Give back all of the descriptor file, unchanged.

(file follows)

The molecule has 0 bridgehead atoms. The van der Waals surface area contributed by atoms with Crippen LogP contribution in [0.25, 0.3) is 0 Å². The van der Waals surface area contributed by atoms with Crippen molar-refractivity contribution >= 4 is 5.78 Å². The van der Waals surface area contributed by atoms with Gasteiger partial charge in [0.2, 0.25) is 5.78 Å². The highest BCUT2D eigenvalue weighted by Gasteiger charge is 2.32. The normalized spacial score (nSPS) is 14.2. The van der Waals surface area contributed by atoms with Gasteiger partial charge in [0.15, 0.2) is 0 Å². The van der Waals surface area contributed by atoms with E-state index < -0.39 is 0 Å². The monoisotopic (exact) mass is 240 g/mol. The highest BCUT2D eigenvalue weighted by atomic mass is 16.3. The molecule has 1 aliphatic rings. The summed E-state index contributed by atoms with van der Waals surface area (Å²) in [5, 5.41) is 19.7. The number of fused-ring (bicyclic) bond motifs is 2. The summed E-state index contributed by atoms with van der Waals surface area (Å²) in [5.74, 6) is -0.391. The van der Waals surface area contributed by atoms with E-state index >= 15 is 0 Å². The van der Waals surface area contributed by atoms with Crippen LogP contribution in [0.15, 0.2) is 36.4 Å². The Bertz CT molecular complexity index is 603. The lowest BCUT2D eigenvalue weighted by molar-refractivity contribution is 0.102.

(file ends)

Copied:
The molecule has 0 bridgehead atoms. The van der Waals surface area contributed by atoms with Crippen LogP contribution in [0.25, 0.3) is 0 Å². The van der Waals surface area contributed by atoms with Crippen molar-refractivity contribution >= 4 is 5.78 Å². The van der Waals surface area contributed by atoms with Gasteiger partial charge in [0.2, 0.25) is 5.78 Å². The highest BCUT2D eigenvalue weighted by Gasteiger charge is 2.32. The normalized spacial score (nSPS) is 14.2. The van der Waals surface area contributed by atoms with Gasteiger partial charge in [0.15, 0.2) is 0 Å². The van der Waals surface area contributed by atoms with E-state index < -0.39 is 0 Å². The monoisotopic (exact) mass is 240 g/mol. The highest BCUT2D eigenvalue weighted by atomic mass is 16.3. The molecule has 1 aliphatic rings. The summed E-state index contributed by atoms with van der Waals surface area (Å²) in [5, 5.41) is 19.7. The number of fused-ring (bicyclic) bond motifs is 2. The summed E-state index contributed by atoms with van der Waals surface area (Å²) in [5.74, 6) is -0.391. The van der Waals surface area contributed by atoms with E-state index >= 15 is 0 Å². The van der Waals surface area contributed by atoms with Crippen LogP contribution in [0.15, 0.2) is 36.4 Å². The Bertz CT molecular complexity index is 603. The lowest BCUT2D eigenvalue weighted by molar-refractivity contribution is 0.102.